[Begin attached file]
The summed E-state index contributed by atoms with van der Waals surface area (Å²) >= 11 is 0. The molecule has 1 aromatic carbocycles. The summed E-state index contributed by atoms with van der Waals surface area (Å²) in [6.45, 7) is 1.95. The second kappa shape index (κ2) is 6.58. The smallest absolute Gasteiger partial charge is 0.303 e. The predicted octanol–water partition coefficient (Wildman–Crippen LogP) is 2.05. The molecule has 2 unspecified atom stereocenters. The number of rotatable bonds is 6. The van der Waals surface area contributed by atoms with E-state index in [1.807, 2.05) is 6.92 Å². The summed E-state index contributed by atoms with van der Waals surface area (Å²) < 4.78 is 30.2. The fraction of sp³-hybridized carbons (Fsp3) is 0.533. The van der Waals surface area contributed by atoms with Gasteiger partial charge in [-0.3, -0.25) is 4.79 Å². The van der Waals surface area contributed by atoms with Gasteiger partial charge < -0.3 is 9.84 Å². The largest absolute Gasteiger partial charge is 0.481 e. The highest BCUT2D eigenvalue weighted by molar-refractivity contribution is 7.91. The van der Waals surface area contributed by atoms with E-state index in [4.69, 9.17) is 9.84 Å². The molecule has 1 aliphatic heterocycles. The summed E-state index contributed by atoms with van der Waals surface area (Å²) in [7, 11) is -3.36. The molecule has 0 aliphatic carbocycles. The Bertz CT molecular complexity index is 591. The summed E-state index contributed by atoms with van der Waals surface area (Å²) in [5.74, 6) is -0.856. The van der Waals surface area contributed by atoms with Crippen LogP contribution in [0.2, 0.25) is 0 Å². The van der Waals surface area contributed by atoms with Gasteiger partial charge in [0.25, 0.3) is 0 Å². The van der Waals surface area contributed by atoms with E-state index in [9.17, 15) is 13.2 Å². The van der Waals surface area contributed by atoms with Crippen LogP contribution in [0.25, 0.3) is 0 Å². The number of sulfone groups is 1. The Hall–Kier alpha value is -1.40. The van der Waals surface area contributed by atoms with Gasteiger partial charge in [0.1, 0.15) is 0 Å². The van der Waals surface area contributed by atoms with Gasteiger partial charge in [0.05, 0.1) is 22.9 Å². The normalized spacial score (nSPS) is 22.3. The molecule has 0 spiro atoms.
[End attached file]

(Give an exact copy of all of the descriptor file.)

The summed E-state index contributed by atoms with van der Waals surface area (Å²) >= 11 is 0. The molecule has 1 aromatic carbocycles. The summed E-state index contributed by atoms with van der Waals surface area (Å²) in [6.45, 7) is 1.95. The second kappa shape index (κ2) is 6.58. The smallest absolute Gasteiger partial charge is 0.303 e. The predicted octanol–water partition coefficient (Wildman–Crippen LogP) is 2.05. The molecule has 2 unspecified atom stereocenters. The number of rotatable bonds is 6. The van der Waals surface area contributed by atoms with E-state index in [1.807, 2.05) is 6.92 Å². The summed E-state index contributed by atoms with van der Waals surface area (Å²) < 4.78 is 30.2. The fraction of sp³-hybridized carbons (Fsp3) is 0.533. The van der Waals surface area contributed by atoms with Gasteiger partial charge in [-0.3, -0.25) is 4.79 Å². The van der Waals surface area contributed by atoms with Gasteiger partial charge < -0.3 is 9.84 Å². The largest absolute Gasteiger partial charge is 0.481 e. The highest BCUT2D eigenvalue weighted by molar-refractivity contribution is 7.91. The van der Waals surface area contributed by atoms with E-state index in [4.69, 9.17) is 9.84 Å². The molecule has 1 aliphatic heterocycles. The summed E-state index contributed by atoms with van der Waals surface area (Å²) in [7, 11) is -3.36. The molecule has 0 aliphatic carbocycles. The Bertz CT molecular complexity index is 591. The summed E-state index contributed by atoms with van der Waals surface area (Å²) in [5.74, 6) is -0.856. The van der Waals surface area contributed by atoms with Crippen LogP contribution in [0.2, 0.25) is 0 Å². The van der Waals surface area contributed by atoms with Gasteiger partial charge in [0.25, 0.3) is 0 Å². The van der Waals surface area contributed by atoms with E-state index in [9.17, 15) is 13.2 Å². The van der Waals surface area contributed by atoms with Crippen LogP contribution in [0.25, 0.3) is 0 Å². The number of sulfone groups is 1. The Hall–Kier alpha value is -1.40. The van der Waals surface area contributed by atoms with Gasteiger partial charge in [0.1, 0.15) is 0 Å². The van der Waals surface area contributed by atoms with Gasteiger partial charge in [0.05, 0.1) is 22.9 Å². The normalized spacial score (nSPS) is 22.3. The molecule has 0 spiro atoms.